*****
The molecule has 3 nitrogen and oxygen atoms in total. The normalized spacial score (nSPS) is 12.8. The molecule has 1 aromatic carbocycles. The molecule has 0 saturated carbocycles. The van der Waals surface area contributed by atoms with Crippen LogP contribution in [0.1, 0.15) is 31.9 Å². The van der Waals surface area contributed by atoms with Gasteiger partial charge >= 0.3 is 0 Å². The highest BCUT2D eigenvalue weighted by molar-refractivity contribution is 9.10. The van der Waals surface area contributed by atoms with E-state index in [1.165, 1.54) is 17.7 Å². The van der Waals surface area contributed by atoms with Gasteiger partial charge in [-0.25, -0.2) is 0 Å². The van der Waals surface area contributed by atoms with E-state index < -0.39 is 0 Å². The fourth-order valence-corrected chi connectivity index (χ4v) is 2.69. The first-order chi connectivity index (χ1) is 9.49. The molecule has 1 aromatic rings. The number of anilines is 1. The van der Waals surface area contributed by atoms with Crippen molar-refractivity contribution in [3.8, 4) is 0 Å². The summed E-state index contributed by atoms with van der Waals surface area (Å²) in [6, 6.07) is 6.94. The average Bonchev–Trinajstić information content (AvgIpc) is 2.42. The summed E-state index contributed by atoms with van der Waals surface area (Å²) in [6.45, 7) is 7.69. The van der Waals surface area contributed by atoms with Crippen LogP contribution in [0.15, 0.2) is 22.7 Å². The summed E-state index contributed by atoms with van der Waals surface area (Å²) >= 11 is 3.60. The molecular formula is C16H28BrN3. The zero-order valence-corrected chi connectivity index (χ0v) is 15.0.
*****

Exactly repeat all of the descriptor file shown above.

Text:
The molecule has 3 nitrogen and oxygen atoms in total. The normalized spacial score (nSPS) is 12.8. The molecule has 1 aromatic carbocycles. The molecule has 0 saturated carbocycles. The van der Waals surface area contributed by atoms with Crippen LogP contribution in [0.1, 0.15) is 31.9 Å². The van der Waals surface area contributed by atoms with Gasteiger partial charge >= 0.3 is 0 Å². The highest BCUT2D eigenvalue weighted by molar-refractivity contribution is 9.10. The van der Waals surface area contributed by atoms with E-state index in [1.165, 1.54) is 17.7 Å². The van der Waals surface area contributed by atoms with Gasteiger partial charge in [-0.25, -0.2) is 0 Å². The van der Waals surface area contributed by atoms with E-state index < -0.39 is 0 Å². The fourth-order valence-corrected chi connectivity index (χ4v) is 2.69. The first-order chi connectivity index (χ1) is 9.49. The molecule has 1 aromatic rings. The number of anilines is 1. The van der Waals surface area contributed by atoms with Crippen molar-refractivity contribution in [3.8, 4) is 0 Å². The summed E-state index contributed by atoms with van der Waals surface area (Å²) in [6, 6.07) is 6.94. The average Bonchev–Trinajstić information content (AvgIpc) is 2.42. The summed E-state index contributed by atoms with van der Waals surface area (Å²) in [6.45, 7) is 7.69. The van der Waals surface area contributed by atoms with Crippen LogP contribution in [0.15, 0.2) is 22.7 Å². The summed E-state index contributed by atoms with van der Waals surface area (Å²) >= 11 is 3.60. The molecular formula is C16H28BrN3. The zero-order valence-corrected chi connectivity index (χ0v) is 15.0.